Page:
While it might meet the voltage requirements, there is more to it than that.  Try running that motor for very long and let me know how that works out.  When you get tired of changing 9V batteries every few minutes, relegate those back to the smoke detector where they belong and get some real batteries. 
|| | ||| | || | ||  ~Woodstock

Please do not PM with technical questions or comments.  Keep Arduino stuff out on the boards where it belongs.

lambsoft

For my purposes I only need very short lived power - like less than a minute or two.

Its to power a parachute deployment mechanism / altimeter for a water rocket which end up flying for relatively short periods of time.

I was able to clip the plug off the 9v battery connector and i then soldered jumper on to the ends so I could easily plug them into a breadboard for testing and it works perfectly at least for now.

I'm still in the prototyping / testing stage of my project :-)

The only thing I like about the 9v compared to 4 AA batteries is the weight !! Quite a noticeable difference. So in this case the most optimal solution might be something else but for now a 9v looks like it will do the trick.

Already going from an Uno to a Nano is a huge saving in terms of size and weight for my rocket payload.

Thanks for the suggestions and help !

Robin2

If you just make an Atmega 328 on a piece of stripboard and use its internal 8MHz clock you can run off two alkaline cells (3v). I suspect a paid of AAA cells would power it for a long time.

And you can get some very small LiPo cells (3.7v) that could also power it and should be even lighter.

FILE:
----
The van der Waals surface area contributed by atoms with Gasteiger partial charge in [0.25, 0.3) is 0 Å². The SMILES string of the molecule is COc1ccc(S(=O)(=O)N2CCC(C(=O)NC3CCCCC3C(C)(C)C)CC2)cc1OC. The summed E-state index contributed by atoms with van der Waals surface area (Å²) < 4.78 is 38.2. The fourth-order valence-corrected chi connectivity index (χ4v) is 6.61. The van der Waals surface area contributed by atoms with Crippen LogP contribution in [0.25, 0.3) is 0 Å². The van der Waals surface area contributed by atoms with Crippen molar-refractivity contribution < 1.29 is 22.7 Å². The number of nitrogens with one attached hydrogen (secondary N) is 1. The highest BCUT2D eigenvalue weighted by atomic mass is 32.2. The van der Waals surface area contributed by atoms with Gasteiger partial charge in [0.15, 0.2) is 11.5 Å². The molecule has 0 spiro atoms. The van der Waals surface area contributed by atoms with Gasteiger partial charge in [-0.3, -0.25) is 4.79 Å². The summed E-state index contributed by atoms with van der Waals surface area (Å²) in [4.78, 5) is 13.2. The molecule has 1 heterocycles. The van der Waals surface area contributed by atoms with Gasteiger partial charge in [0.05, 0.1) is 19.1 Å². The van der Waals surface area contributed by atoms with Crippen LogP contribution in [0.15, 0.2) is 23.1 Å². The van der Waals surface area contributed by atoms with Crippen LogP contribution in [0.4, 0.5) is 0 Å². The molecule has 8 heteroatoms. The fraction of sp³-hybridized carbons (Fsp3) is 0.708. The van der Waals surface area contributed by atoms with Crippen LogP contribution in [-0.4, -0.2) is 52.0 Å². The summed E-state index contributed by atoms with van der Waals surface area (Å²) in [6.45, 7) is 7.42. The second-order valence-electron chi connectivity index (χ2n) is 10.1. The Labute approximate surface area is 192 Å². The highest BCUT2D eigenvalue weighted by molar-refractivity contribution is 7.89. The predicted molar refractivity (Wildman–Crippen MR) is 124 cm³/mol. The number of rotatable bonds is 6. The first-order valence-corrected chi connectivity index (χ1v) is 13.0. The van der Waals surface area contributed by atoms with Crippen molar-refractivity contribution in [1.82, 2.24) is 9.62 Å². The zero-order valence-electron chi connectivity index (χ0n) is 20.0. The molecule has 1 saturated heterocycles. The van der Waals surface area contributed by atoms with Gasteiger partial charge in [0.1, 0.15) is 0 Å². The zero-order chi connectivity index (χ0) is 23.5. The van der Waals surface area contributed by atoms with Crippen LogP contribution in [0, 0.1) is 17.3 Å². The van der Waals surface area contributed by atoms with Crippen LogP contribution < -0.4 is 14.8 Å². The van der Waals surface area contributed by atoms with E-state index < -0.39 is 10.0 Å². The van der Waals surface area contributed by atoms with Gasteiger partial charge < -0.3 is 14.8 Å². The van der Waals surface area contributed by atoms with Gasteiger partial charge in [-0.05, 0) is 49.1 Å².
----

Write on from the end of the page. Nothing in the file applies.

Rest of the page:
Indeed a 3v coin cell may be sufficient.

For even more weight reduction use an Attiny.

And I have built a few projects without any PCB, which would reduce the weight further. In my case I omitted the PCB to save space rather then weight.

...R
Two or three hours spent thinking and reading documentation solves most programming problems.

INTP

9v is lighter because it has lower capacity. It's basically a case of 6 1.5v AAAA batteries.
If it works, it works. Until it doesn't.

marselhollie

#9
Nov 18, 2019, 06:26 am Last Edit: Nov 18, 2019, 06:47 am by marselhollie
I havent read many of the posts but the 9volt battery photo is similar to "my" idea.

It is to wire two female usb ports in series and connect to vin/gnd.

Im gonna solder male usb plug onto lipo batteries and use the circuit board from cracked open power bank to charge these "hardware hacked" batteries

AnotherOptionforPortablePoweringNano33iot

Cheers to finding the way to build it, spent hours looking for this answer too hah!  :)





HermannSW

And you can get some very small LiPo cells (3.7v) that could also power it and should be even lighter.
I did that without issues, I just plugged my Lipo over the ISP pins 2 and 4:
https://forum.arduino.cc/index.php?topic=377850.msg2606104#msg2606104
αβ, xy & L₁/L₂ positioning systems w/ 2 28BYJ48 steppers:
https://forum.arduino.cc/index.php?topic=649769.0
Caterpillar robots:
https://forum.arduino.cc/index.php?topic=462107.msg3482895#msg3482895
https://stamm-wilbrandt.de/en/Raspberry_camera.html

marselhollie

They make micro usb rechargeable 9volts sold online.

The ratings are good so the 9 volt seems like the simplest way so far.